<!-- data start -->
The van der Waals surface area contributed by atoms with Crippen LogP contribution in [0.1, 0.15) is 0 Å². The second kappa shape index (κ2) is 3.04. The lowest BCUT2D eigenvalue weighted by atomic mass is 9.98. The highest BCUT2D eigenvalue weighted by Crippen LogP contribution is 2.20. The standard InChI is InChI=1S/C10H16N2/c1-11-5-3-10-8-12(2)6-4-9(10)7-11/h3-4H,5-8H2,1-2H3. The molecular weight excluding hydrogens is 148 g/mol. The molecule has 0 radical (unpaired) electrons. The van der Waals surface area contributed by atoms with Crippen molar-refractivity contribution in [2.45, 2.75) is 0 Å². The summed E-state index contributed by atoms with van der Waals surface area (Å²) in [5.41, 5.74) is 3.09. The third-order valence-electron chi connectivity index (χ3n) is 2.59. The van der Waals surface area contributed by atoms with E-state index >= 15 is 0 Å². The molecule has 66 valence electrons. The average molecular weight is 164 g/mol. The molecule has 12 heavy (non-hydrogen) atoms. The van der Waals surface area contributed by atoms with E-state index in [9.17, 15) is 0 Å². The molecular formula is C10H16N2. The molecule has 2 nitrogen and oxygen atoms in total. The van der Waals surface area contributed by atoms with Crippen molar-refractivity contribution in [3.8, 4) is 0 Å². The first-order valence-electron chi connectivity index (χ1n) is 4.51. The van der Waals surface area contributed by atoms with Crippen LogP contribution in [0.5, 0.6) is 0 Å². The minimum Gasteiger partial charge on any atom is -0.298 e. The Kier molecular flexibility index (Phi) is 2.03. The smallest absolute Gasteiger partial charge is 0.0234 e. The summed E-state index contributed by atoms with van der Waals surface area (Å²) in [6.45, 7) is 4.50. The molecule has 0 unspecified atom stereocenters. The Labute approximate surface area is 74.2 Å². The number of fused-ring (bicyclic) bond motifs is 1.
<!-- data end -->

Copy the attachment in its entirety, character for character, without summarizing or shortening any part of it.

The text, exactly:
The van der Waals surface area contributed by atoms with Crippen LogP contribution in [0.1, 0.15) is 0 Å². The second kappa shape index (κ2) is 3.04. The lowest BCUT2D eigenvalue weighted by atomic mass is 9.98. The highest BCUT2D eigenvalue weighted by Crippen LogP contribution is 2.20. The standard InChI is InChI=1S/C10H16N2/c1-11-5-3-10-8-12(2)6-4-9(10)7-11/h3-4H,5-8H2,1-2H3. The molecular weight excluding hydrogens is 148 g/mol. The molecule has 0 radical (unpaired) electrons. The van der Waals surface area contributed by atoms with Crippen molar-refractivity contribution in [2.45, 2.75) is 0 Å². The summed E-state index contributed by atoms with van der Waals surface area (Å²) in [5.41, 5.74) is 3.09. The third-order valence-electron chi connectivity index (χ3n) is 2.59. The van der Waals surface area contributed by atoms with E-state index >= 15 is 0 Å². The molecule has 66 valence electrons. The average molecular weight is 164 g/mol. The molecule has 12 heavy (non-hydrogen) atoms. The van der Waals surface area contributed by atoms with E-state index in [9.17, 15) is 0 Å². The molecular formula is C10H16N2. The molecule has 2 nitrogen and oxygen atoms in total. The van der Waals surface area contributed by atoms with Crippen molar-refractivity contribution in [3.8, 4) is 0 Å². The first-order valence-electron chi connectivity index (χ1n) is 4.51. The van der Waals surface area contributed by atoms with Crippen LogP contribution in [0.5, 0.6) is 0 Å². The minimum Gasteiger partial charge on any atom is -0.298 e. The Kier molecular flexibility index (Phi) is 2.03. The smallest absolute Gasteiger partial charge is 0.0234 e. The summed E-state index contributed by atoms with van der Waals surface area (Å²) in [6.45, 7) is 4.50. The molecule has 0 unspecified atom stereocenters. The Labute approximate surface area is 74.2 Å². The number of fused-ring (bicyclic) bond motifs is 1.